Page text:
|Originally posted by milesb:
Ott, what you are seeing is the result of experts skiing on stiff skis. Try shortswing on the steeps using soft skis (such as Chubbs), and you will be surprised at how early in the turn the skis can carve...
Milesb - I agree totally (except, like Ott, I would save the term shortswing for more brushed turns, not turns approaching the very short radius carves that you can get out of modern soft skis).
I suspect you probably had steep, but normally packed snow in mind when you made the above statement. Another situation where the benefits of modern softer skis are even more important, and a good short carved turn is virtually essential, is on long pitches of steep & deep (over 6") extremely heavy snow / slop / glop.
I also feel that this situation is an excellent one in which to perfect this type of turn because it gives you immediate feedback on any imperfections in your technique.
Because the pitch is presumed steep, your turns have to be of short radius, or else you will pick up too much speed. Because the pitch is long (or, more likely, my age is showing - grin), you (I) need to be as energy efficient as possible, so you (I) certainly don't want to resort to hopped turns. Because of the (presumed) deeply rotted snow and no unweighting, you can't resort to traditional sideways skidding. Even if you could feather a bit of a traditional skid in this snow, you certainly don't want to encourage this since you will probably wind up on your side if the snow/slop is at all inconsistent or cut up.
So, you are left with learning how to crank out short radius pure carves in this snow using no unweighting.
The main difference between carves on a packed groomer versus in heavy snow/slop is that in the former, little snow is displaced, whereas in the latter, your skis will compress the snow underneath them and cause it to move out to both sides as you pass over new uncompressed material.
When pulling G's in a banked fast carved turn on such snow, you skis will indeed be moving sideways relative to fixed objects on the hill because they are compressing the snow underneath them (ie, in a line with your lower leg, which is not vertical). However, it is definitely still a carved turn because your skis are not moving sideways over the snow that is directly underneath them. The difference in sensation between the two types of carves requires a bit of "getting used to".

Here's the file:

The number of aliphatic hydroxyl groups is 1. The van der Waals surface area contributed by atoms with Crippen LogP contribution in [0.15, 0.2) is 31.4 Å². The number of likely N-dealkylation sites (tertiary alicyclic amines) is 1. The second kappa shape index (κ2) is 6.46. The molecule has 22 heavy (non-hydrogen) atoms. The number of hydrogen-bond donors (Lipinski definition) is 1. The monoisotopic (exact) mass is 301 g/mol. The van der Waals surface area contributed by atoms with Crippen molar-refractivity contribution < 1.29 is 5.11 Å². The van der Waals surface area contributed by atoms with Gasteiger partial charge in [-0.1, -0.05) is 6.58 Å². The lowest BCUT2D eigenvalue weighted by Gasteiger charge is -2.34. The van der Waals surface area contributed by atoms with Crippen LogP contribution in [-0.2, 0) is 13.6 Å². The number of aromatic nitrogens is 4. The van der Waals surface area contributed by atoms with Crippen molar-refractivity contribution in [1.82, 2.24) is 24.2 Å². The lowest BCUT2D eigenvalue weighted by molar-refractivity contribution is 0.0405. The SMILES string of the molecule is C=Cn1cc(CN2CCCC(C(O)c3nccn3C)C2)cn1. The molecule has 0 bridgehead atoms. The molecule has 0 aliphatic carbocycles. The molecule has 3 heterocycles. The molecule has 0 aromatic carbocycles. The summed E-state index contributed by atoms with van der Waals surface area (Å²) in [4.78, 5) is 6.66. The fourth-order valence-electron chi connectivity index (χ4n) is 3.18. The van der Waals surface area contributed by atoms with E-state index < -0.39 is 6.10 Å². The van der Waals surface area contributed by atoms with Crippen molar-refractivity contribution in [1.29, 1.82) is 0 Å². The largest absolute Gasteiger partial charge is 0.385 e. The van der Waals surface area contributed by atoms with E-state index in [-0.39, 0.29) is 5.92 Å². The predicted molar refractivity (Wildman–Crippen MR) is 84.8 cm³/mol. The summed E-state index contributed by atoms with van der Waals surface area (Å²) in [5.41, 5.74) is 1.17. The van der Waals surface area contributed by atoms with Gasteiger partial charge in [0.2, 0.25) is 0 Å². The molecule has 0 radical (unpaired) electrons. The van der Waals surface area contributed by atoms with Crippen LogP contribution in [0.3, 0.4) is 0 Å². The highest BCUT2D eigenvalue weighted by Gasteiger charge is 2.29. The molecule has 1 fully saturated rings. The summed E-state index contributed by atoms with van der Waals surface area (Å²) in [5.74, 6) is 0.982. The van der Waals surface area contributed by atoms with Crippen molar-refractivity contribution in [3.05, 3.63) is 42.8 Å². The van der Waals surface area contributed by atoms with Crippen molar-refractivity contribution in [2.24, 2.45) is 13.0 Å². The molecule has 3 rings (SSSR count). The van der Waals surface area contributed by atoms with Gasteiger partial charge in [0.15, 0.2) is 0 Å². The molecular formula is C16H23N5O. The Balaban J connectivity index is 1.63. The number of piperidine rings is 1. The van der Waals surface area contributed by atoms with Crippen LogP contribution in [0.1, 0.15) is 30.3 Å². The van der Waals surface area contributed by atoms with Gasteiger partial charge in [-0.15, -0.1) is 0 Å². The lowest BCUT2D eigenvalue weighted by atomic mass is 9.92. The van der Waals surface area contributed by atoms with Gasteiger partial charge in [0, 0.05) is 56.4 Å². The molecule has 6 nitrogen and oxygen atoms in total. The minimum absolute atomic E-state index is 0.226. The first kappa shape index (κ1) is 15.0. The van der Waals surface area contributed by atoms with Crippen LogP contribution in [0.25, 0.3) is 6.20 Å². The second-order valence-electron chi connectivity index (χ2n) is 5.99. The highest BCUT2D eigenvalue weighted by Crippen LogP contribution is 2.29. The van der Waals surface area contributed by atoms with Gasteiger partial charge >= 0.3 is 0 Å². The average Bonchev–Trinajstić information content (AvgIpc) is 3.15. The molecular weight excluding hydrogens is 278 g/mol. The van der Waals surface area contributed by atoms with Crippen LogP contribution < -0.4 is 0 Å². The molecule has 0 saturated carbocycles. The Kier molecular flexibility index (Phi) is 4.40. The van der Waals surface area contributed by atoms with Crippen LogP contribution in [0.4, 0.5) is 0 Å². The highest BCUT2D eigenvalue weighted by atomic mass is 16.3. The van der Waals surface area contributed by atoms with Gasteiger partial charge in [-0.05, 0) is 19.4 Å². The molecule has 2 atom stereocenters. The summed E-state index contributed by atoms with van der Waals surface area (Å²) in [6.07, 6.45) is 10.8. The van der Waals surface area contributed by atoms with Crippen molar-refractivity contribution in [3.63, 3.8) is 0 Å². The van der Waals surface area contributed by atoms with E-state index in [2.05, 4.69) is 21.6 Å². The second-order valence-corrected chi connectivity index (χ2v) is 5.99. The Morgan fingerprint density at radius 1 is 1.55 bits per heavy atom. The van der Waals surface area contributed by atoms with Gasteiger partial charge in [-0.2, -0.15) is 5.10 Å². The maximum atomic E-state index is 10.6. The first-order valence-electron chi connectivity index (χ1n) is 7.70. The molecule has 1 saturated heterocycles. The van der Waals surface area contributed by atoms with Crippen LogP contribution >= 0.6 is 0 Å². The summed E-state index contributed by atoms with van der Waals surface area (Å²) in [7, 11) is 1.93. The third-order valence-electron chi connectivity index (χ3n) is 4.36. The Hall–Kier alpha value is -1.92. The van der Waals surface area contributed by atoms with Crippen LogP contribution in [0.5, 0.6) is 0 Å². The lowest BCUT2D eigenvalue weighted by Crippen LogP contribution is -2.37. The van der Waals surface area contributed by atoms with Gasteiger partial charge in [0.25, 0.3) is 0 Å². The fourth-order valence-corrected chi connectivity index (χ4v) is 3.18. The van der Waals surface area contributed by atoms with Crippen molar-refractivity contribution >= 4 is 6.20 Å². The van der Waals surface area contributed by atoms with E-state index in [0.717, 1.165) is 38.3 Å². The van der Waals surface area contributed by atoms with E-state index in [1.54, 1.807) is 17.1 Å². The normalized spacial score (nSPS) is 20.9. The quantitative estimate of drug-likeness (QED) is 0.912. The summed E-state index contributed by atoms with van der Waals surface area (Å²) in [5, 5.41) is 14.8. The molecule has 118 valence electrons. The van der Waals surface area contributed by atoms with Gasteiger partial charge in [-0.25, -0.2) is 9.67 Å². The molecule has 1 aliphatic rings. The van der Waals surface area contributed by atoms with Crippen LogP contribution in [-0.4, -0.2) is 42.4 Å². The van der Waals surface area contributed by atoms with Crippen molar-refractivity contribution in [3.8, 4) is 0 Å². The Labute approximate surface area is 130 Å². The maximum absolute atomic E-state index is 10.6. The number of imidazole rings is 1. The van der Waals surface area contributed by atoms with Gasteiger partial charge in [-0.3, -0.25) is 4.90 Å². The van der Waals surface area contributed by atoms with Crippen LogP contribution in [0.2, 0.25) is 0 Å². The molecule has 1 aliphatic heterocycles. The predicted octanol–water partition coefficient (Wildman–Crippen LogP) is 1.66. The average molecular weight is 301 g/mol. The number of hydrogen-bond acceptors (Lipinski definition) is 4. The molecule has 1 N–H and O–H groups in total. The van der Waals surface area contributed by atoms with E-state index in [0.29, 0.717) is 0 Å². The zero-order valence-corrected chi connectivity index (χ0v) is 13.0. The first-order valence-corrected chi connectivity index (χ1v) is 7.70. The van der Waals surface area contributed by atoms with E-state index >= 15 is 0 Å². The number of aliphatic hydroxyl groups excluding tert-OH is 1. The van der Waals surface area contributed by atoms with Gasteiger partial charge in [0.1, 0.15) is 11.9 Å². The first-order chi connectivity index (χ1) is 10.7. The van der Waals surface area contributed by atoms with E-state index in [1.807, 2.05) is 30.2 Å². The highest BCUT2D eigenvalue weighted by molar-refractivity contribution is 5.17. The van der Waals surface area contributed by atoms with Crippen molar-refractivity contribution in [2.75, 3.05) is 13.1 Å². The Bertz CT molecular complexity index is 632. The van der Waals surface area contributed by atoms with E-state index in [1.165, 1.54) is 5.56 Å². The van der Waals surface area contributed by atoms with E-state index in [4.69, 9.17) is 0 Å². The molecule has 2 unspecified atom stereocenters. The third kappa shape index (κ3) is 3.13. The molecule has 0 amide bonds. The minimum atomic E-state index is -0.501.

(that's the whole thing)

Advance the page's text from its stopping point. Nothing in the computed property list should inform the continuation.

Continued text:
The displacement of snow out from under your skis induces much shearing of the snow both with respect to your skis and with respect to the hill. This dissipates a huge amount of energy, and even has a name, "displacement drag" (cf. "Physics of Skiing"). Because of the shearing motion relative to the underlying snow, this particular form of friction is significantly higher when carving on steep slopes in this snow (compared to straightlining them), and thus keeps your speed strongly in check as long as you keep turning.
As Milesb pointed out, modern, softer, deeply sidecut skis help out a lot in executing short carved high-g turns in the steeps, especially on the sort of snow we have been talking about. The wide tips of such skis compress the snow the least, the tails a bit more, and the region underfoot compresses the snow the most. Thus, the ski is strongly put into reverse camber, and effectively, the tail always keeps coming around the turn faster than the tip, and presto, you have a turn of surprisingly short radius. For want of a better term, I think of these as "compression carved" turns in contrast to the usual sidecut carved turns on groomers.
BTW, I did not use powder as an example because other factors come into play in powder, and miserable slop is a lot easier to find than good powder [img]smile.gif[/img]
Tom / PM
PS (added in edit) - At least for us heavier guys, I almost think the pendulum has swung too far towards softness. Such skis come around almost too fast in soft steep snow.[ August 11, 2002, 01:43 PM: Message edited by: PhysicsMan ]